5 Coding Hacks to Reduce GC Overhead

Some background

The GC is built to handle large amounts of allocations of short lived objects (think of something like rendering a web page, where most of the objects allocated become obsolete once the page is served).

The GC does this using what’s called a “young generation” – a heap segment where new objects are allocated. Each object has an “age” (placed in the object’s header bits) which defines how many collections it has “survived” without being reclaimed. Once a certain age is reached, the object is copied into another section in the heap called a “survivor” or “old” generation.

The process, while efficient, still comes at a cost. Being able to reduce the number of temporary allocations can really help us increase throughput, especially in high-scale environments, or Android apps where resources are more limited.

Below are five ways we can write everyday code that’s more memory efficient, without having to spend a lot of time on it, or reducing code readability.

1. Avoid implicit Strings

Strings are an integral part of almost every data structure we manage. Being much heavier than other primitive values, they have a much stronger impact on memory usage.

One of the most important things to note is that Strings are immutable. They cannot be modified after allocation. Operators such as “+” for concatenation actually allocate a new String containing the contents of the strings being joined. What’s worse, is there’s an implicit StringBuilder object that’s allocated to actually do the work of combining them.

For example –

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a = a + b; // a and b are Strings

The compiler generates comparable code behind the scenes:

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StringBuilder temp = new StringBuilder(a).
temp.append(b);
a = temp.toString(); // a new String is allocated here.
// The previous “a” is now garbage.

But it gets worse.

 

Let’s look at this example –

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String result = foo() + arg;
result += boo();
System.out.println(“result = “ + result);

In this example we have 3 StringBuilders allocated in the background – one for each plus operation, and two additional Strings – one to hold the result of the second assignment and another to hold the string passed into the print method. That’s 5 additional objects in what would otherwise appear to be a pretty trivial statement.

Think about what happens in real-world code scenarios such as generating a web page, working with XML or reading text from a file. Nested within loop structures, you could be looking at hundreds or thousands of objects that are implicitly allocated. While the VM has mechanisms to deal with this, it comes at a cost – one paid by your users.

The solution: One way of reducing this is being proactive with StringBuilder allocations. The example below achieves the same result as the code above while allocating only one StringBuilder and one String to hold the final result, instead of the original five objects.

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StringBuilder value = new StringBuilder(“result = “);
value.append(foo()).append(arg).append(boo());
System.out.println(value);

By being mindful of the way Strings and StringBuilders are implicitly allocated you can materially reduce the amount of short-term allocations in high-scale code locations.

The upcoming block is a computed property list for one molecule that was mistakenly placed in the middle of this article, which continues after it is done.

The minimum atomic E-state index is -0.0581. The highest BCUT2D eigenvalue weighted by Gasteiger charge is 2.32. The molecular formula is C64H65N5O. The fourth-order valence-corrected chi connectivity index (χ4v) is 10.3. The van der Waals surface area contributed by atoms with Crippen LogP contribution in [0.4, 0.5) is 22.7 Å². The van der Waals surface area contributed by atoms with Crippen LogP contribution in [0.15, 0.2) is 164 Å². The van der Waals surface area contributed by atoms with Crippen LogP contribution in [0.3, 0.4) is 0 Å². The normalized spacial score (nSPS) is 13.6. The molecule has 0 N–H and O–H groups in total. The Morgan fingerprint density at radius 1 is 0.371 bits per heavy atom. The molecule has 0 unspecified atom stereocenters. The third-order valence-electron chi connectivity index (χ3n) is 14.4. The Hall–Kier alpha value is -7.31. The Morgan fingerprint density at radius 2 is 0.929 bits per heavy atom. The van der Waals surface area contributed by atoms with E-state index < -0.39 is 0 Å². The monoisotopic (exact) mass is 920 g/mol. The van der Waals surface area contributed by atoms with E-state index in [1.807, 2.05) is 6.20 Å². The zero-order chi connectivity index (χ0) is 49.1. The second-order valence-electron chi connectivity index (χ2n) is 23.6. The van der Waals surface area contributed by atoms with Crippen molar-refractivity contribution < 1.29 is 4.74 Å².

2. Plan List capacities

Dynamic collections such as ArrayLists are among the most basic structures to hold dynamic length data. ArrayLists and other collections such as HashMaps and TreeMaps are implemented using underlying Object[] arrays. Like Strings (themselves wrappers over char[] arrays), array size is also immutable. The obvious question then becomes – how can we add/put items in collections if their underlying array’s size is immutable? The answer is obvious as well – byallocating more arrays.

Let’s look at this example –

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List<Item> items = new ArrayList<Item>();
for (int i = 0; i < len; i++)
{
Item item = readNextItem();
items.add(item);
}

The value of len determines the ultimate length of items once the loop finishes. This value, however, is unknown to the constructor of the ArrayList which allocates a new Object array with a default size. Whenever the capacity of the internal array is exceeded, it’s replaced with a new array of sufficient length, making the previous array garbage.

If you’re executing the loop thousands of times you may be forcing a new array to be allocated and a previous one to be collected multiple times. For code running in a high-scale environment, these allocations and deallocations are all deducted from your machine’s CPU cycles.

The solution: Whenever possible, allocate lists and maps with an initial capacity, like so:

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List<MyObject> items = new ArrayList<MyObject>(len);

This ensures that no unnecessary allocations and deallocations of internal arrays occur at runtime as the list now has sufficient capacity to begin with. If you don’t know the exact size, it’s better to go with an estimate (e.g. 1024, 4096) of what an average size would be, and add some buffer to prevent accidental overflows.

3. Use efficient primitive collections

Current versions of the Java compiler support arrays or maps with a primitive key or value type through the use of “boxing” – wrapping the primitive value in a standard object which can be allocated and recycled by the GC.